How investment capital and income is taxed in Spain

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27.03.24
Investment capital and income tax in Spain

How much tax you pay on your investment capital and income in Spain is determined by your circumstances and the structure of your assets. Here, we break down some of the important considerations that affect your financial situation as an expatriate living in Spain. 

Whether you have bank savings, a large share portfolio, or own investment property, you must be clear on how this capital and any income it generates is taxed in Spain. Spanish tax residents are liable to local tax on their worldwide income, gains and wealth; non-residents will also be liable for any assets they own in Spain.

Interest, dividends, capital gains and other investment income

For Spanish tax purposes, income is split into two categories with different tax treatment for each.

The savings income (renta del ahorro) tax category covers:

  • Interest income
    
    
  • Dividends
    
    
  • Capital gains on the sale/transfer of assets (property, shares, securities etc)
    
    
  • Income from life assurance contracts
    
    
  • Purchased annuity income

British expatriates should note that this includes income earned from ISAs, which are not tax-free in Spain.

All your income for the year that falls into the above categories is added together and taxed at the following progressive rates.

Income  Tax rate 
Up to €6,000 19% 
€6,000 to €50,000 21% 
€50,000 to €200,000 23% 
€200,000 to €300,000 27% 
Over €300,000 28% 

For residents, gains made on the sale of real estate would be taxed as above unless the property meets the criteria for being their main home, in which case it is exempt (investment properties and holiday/second homes will not be classed as such). Non-residents pay tax at a flat 19% when selling Spanish property.

With a specific order, investment losses can be set off against other savings income gains. For example, income losses arising from a life assurance policy can be initially set off against savings income, such as interest and dividend income, with no limit.  Any balance can then be offset against capital gains arising that year up to a limit.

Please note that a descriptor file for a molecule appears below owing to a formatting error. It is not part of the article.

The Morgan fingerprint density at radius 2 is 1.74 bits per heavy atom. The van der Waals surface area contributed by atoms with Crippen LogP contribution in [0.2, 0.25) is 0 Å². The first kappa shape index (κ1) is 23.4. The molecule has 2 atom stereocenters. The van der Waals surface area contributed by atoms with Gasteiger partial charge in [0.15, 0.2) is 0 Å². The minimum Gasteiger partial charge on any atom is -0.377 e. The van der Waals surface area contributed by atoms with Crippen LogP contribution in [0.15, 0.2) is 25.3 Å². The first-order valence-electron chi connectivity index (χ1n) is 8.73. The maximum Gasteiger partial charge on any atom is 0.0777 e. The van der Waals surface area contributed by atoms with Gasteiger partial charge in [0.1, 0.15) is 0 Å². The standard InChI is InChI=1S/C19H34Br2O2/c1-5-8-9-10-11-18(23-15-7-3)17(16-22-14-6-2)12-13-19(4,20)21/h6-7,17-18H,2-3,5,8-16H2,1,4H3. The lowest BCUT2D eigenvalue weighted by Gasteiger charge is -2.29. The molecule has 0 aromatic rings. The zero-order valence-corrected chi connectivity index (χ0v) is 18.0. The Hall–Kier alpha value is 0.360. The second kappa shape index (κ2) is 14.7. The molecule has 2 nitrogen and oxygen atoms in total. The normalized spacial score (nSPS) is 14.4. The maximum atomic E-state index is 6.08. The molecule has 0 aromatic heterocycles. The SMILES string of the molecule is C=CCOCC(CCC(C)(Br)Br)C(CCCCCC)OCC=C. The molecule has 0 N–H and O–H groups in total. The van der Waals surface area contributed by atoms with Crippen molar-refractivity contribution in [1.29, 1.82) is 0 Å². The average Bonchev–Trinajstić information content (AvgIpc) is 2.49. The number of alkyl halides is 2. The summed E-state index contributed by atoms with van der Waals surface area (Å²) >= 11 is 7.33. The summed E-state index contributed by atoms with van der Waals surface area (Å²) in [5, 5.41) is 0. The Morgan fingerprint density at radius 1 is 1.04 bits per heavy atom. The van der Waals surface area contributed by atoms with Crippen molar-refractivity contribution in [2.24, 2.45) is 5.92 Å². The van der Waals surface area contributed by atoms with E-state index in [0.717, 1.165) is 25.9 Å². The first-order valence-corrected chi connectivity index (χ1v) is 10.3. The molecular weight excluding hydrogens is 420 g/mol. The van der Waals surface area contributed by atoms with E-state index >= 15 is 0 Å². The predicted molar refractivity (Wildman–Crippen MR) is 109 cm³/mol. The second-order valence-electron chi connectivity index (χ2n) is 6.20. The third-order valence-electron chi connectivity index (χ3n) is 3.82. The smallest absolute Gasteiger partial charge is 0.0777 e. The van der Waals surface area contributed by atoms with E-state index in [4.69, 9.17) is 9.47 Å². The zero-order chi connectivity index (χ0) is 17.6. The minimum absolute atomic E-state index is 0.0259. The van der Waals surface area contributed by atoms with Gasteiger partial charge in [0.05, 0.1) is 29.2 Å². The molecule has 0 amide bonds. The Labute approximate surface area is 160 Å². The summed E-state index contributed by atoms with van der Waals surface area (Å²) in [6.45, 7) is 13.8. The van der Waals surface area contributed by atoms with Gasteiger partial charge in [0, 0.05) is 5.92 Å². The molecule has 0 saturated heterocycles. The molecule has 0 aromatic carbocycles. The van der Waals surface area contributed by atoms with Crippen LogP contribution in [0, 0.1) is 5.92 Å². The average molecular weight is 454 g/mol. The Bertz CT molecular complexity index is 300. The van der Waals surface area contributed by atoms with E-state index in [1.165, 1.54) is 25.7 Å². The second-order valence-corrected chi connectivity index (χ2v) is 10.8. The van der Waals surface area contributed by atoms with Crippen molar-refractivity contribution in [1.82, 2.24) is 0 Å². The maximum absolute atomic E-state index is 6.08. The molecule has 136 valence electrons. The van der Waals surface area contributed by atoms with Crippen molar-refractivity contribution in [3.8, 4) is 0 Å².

Life assurance contracts

An approved life assurance policy, where you hold your choice of investments within its ‘wrapper’, can provide tax advantages in Spain.  Income and capital gains rolled up within the policy are not subject to tax, while only the gain element of withdrawals is taxed.

Contact your local Blevins Franks office to establish if these arrangements would be suitable for your objectives and circumstances and how much you could potentially benefit from them.

Rental income

If you have bought an investment property and rent it out, the income is classed as general income (renta general), along with any other income not categorised as savings income (employment, pensions etc).

The general income tax scale rates are comprised of the state rates and the regional rates set independently by each Spanish Autonomous Community.  Here are the current lowest and highest rates for Spanish regions popular with expatriates.

Region Starting from  Up to 
Andalucía 19% for income up to €12,450 47% for income over €300,000 
Balearics  19% for income up to €10,000 49.5% for income over €300,000